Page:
Further Update [later still that same day]: Well no, actually he isn't any longer disclosing that final question.  Apparently Sony's legal counsel are persuasive chaps when it comes to keeping a lid on prior to broadcast.  Much the same substantive information is available, however, through the Washington Post, a link to which Mr. Kottke thoughtfully provides.

Quintessence of Folly

Boschstone_3But Who's Counting?

Ladies and gentlemen!
Children of all ages!
Friends! If you will, hoist a
Toast with your host:

Foolishness! Forestry!
This double dactyl’s my
Five Hundredth Post!

Many many thanks to each and all of the few, the proud, the perhaps profoundly misguided readers of, commenters upon, and linkers to this weblog, and wishes to one and all for a Happy Thanksgiving and beyond.  Now, onward to Post #1000.  Excelsior!

Now Be Thankful


Now Be Thankful

When the stone is grown too cold to kneel
In crystal waters I'll be bound
Cold as stone, weary to the sounds upon the wheel

Now be thankful for good things below
Now be thankful to your maker
For the rose, the red rose blooms for all to know

When the fire is grown too fierce to breathe
In burning embers I'll be bound
Fierce as fire, weary to the sounds upon the wheel

Now be thankful for good things below
Now be thankful to your maker
For the rose, the red rose blooms for all to know

(Dave Swarbrick, Richard Thompson - Fairport Convention, 1970)

Laurels Grow from Bushes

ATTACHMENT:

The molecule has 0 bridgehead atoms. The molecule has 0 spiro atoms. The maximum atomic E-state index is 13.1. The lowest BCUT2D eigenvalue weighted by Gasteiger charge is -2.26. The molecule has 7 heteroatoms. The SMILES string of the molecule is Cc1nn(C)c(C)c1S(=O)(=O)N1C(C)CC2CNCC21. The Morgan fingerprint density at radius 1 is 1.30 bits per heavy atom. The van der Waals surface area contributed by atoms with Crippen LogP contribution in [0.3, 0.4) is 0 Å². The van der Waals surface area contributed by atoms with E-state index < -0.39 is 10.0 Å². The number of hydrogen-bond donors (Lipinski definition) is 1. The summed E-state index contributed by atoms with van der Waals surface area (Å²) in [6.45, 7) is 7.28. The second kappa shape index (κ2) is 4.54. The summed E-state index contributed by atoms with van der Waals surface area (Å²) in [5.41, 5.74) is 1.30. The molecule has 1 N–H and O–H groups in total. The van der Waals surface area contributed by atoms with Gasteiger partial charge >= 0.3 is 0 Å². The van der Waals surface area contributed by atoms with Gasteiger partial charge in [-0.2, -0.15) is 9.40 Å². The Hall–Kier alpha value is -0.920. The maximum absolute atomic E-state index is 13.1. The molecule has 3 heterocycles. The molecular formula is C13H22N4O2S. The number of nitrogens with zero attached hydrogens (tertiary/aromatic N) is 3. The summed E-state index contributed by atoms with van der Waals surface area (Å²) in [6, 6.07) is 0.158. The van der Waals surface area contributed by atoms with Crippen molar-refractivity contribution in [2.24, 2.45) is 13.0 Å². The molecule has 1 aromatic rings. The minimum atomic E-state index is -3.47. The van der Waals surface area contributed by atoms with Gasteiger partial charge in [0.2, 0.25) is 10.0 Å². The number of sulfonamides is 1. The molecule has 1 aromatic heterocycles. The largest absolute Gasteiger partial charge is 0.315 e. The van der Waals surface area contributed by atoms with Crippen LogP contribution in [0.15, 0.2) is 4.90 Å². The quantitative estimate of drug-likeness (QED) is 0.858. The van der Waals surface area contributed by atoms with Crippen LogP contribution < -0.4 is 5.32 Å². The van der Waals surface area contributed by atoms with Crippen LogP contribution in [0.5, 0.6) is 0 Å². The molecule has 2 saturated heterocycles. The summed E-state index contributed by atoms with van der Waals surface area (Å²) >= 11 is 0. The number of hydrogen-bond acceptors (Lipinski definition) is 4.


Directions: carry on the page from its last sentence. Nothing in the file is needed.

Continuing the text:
Congratulations are in order to Culture Weblogger in Chief Terry Teachout on the occasion of his official elevation to the post of Lord High Whisperer In The Ears of Those In Power.  Huzzah!  The honor is well earned.

The Honorable Terry has noticed, as perhaps have others -- I known I have -- that I am Not So Interesting recently as was once my wont, and he has signaled as much by quietly de-linking this Fool from his "Sites to See" blogroll.  O, the ignominy!  Chastened, I shall aspire to do better in future and to make of this a Teachout-able moment.

More John Berryman: Syntax Boldly

The Power Line weblog is a three-man operation (a three-lawyer operation to be strictly accurate) mostly of a political bent and decidedly conservative.  (The site was prominently in the forefront in debunking the forged documents behind 60 Minutes' report on President Bush's service in the Texas Air National Guard, for example.)  Occasionally, one or another of the PowerLiners will veer in a cultural direction, as has happened today.

Scott Johnson, the Power Line triumvir who posts as "The Big Trunk," offers up a salute to John Berryman (accompanied by much dissing of fellow Minnesotan poet Robert Bly).  That post in turn links to a Berryman appreciation set to appear in tomorrow's Washington Post in Edward Hirsch's "Poet's Choice" column on the occasion of the new Selected Berryman that I mentioned below.  Hirsch kindly quotes one of my own favorite Berryman lines -- which I would have done myself if only the book weren't packed away at the moment -- the closing line of the very late poem, "King David Dances":

all the black same I dance my blue head off!